House, Senate will take approaches on bills to place a levy on wages and self-employment earnings
State Director Denny DeWitt reports from the State Capitol on the legislative week ending January 19
To expedite or to delay?
It was clear from the start which course of action the House and Senate are taking on Gov. Bill Walker’s proposals to tax wages and self-employment earnings, House Bill 281 and Senate Bill 139
The House leadership that likes taxes gave the House Bill only one committee of referral. The Senate that doesn’t much care for income taxes gave the Senate Bill three committees of referral.
HB 281 and SB 139 are copies of the bills the governor introduced in the 4th special session he called in 2017. They went nowhere in that session and there is great expectation that these bills will see the same fate.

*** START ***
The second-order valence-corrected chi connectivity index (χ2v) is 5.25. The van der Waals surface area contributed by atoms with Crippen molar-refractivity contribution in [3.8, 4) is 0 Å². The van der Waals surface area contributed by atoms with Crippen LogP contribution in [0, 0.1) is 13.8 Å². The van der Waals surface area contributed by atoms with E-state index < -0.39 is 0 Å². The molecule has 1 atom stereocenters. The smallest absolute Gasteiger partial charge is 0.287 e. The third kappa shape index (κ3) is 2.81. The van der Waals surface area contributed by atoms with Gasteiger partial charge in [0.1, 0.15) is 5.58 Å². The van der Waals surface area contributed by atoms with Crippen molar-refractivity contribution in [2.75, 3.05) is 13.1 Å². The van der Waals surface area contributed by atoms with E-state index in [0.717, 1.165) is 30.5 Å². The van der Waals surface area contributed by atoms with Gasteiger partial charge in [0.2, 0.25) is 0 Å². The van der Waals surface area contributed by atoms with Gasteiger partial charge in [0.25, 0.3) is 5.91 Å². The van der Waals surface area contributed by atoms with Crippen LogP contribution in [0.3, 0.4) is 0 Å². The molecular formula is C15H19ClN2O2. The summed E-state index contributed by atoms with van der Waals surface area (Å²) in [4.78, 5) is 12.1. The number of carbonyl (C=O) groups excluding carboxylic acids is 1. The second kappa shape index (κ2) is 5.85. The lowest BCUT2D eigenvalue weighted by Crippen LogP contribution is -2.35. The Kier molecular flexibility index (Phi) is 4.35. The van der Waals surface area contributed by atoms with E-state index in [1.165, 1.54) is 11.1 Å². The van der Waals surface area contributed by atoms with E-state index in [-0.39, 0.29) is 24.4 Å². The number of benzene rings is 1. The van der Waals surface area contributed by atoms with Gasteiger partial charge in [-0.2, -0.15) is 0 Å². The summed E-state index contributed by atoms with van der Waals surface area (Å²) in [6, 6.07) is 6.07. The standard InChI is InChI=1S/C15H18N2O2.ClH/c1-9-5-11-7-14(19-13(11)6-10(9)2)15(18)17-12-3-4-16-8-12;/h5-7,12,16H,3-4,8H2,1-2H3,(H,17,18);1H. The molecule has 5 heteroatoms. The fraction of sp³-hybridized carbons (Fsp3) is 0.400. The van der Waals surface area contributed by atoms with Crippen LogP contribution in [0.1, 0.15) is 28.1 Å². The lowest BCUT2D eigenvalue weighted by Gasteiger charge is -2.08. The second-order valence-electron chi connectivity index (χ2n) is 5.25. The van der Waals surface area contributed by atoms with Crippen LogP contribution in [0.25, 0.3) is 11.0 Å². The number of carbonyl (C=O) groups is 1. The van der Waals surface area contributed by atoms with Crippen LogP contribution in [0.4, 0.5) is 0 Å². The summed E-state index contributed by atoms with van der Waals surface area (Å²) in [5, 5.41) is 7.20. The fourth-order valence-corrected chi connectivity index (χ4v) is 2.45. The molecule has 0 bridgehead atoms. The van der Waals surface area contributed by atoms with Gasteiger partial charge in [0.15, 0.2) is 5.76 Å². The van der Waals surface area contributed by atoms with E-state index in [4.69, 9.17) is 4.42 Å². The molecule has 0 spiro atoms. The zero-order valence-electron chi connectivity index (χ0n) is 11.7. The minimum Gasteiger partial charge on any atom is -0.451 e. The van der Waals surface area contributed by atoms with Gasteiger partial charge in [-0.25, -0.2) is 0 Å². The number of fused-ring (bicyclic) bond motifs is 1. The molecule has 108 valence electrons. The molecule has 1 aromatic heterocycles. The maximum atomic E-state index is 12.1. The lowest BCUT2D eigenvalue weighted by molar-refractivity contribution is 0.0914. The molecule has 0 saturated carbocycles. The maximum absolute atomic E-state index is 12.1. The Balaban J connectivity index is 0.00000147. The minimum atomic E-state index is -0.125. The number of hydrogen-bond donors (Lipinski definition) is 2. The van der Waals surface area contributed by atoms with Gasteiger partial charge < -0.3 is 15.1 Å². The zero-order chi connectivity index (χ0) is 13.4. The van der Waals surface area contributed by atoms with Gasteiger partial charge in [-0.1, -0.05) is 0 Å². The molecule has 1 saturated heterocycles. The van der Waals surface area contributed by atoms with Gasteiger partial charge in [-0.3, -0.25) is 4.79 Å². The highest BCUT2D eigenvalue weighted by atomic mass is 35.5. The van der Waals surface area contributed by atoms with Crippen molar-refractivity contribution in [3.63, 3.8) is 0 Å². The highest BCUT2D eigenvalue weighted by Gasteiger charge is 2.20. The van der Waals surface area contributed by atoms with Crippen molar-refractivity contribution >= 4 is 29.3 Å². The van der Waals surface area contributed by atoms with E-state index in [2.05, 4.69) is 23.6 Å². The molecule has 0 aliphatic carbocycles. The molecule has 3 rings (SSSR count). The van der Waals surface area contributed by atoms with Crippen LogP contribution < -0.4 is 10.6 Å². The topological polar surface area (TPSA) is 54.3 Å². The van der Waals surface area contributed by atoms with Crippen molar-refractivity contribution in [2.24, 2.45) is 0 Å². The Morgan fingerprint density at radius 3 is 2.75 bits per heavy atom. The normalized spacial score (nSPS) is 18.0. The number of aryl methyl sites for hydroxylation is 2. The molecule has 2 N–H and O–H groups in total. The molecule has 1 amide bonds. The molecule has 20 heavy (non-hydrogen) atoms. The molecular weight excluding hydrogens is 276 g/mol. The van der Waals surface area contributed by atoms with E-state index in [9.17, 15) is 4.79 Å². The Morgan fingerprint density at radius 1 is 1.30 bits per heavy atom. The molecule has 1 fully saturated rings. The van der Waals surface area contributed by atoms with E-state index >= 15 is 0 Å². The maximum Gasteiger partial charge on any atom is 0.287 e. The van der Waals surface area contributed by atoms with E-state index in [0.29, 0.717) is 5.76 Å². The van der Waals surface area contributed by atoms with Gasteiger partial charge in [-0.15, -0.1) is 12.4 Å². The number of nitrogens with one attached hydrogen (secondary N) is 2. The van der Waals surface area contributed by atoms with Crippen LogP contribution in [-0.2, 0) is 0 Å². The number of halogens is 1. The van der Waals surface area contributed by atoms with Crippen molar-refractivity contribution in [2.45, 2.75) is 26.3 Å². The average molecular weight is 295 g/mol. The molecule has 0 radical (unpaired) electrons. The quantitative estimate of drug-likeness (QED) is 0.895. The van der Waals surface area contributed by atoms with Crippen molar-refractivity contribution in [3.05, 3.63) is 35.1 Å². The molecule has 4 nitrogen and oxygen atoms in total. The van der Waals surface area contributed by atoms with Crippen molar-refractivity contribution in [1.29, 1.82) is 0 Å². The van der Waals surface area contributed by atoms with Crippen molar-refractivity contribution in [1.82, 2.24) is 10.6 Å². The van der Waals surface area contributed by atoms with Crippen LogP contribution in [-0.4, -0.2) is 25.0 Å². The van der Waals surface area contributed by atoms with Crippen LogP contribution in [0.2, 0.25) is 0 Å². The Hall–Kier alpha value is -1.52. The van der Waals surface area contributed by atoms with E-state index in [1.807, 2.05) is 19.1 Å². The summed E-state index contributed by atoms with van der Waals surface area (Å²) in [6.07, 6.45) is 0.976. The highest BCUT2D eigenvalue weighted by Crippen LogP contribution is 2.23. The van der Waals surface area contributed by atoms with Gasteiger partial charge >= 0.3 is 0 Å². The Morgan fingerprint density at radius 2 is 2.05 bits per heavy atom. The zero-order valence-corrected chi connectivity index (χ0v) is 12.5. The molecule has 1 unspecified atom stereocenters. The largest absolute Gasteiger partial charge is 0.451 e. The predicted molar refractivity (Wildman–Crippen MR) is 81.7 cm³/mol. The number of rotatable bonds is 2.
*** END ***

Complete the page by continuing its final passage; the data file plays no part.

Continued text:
The governor’s proposal is to assess a 1.5 percent tax on wages and self-employment income. It excludes the income from investment, public assistance income, and any other non-wage-based income from sharing part of the “broad-based participation,” to use Governor Walker’s term.
NFIB will continue to oppose these bills.
NFIB expects to see a new version of Sen. Cathy Giessel’s SB112 to be introduced January 22. It will include language NFIB was able to work out on independent contractors. It will deal with rehabilitation and improving the adjudication process. According to Senator Giessel, it is time to refocus workers’ compensation on the injured worker and not on health-care providers and lawyers. Many portions of the bill will be positive for small businesses.
Previous Reports, News Releases, Guest Editorials
[Tile photo courtesy of The Alaska State Legislature’s Capitol Updates]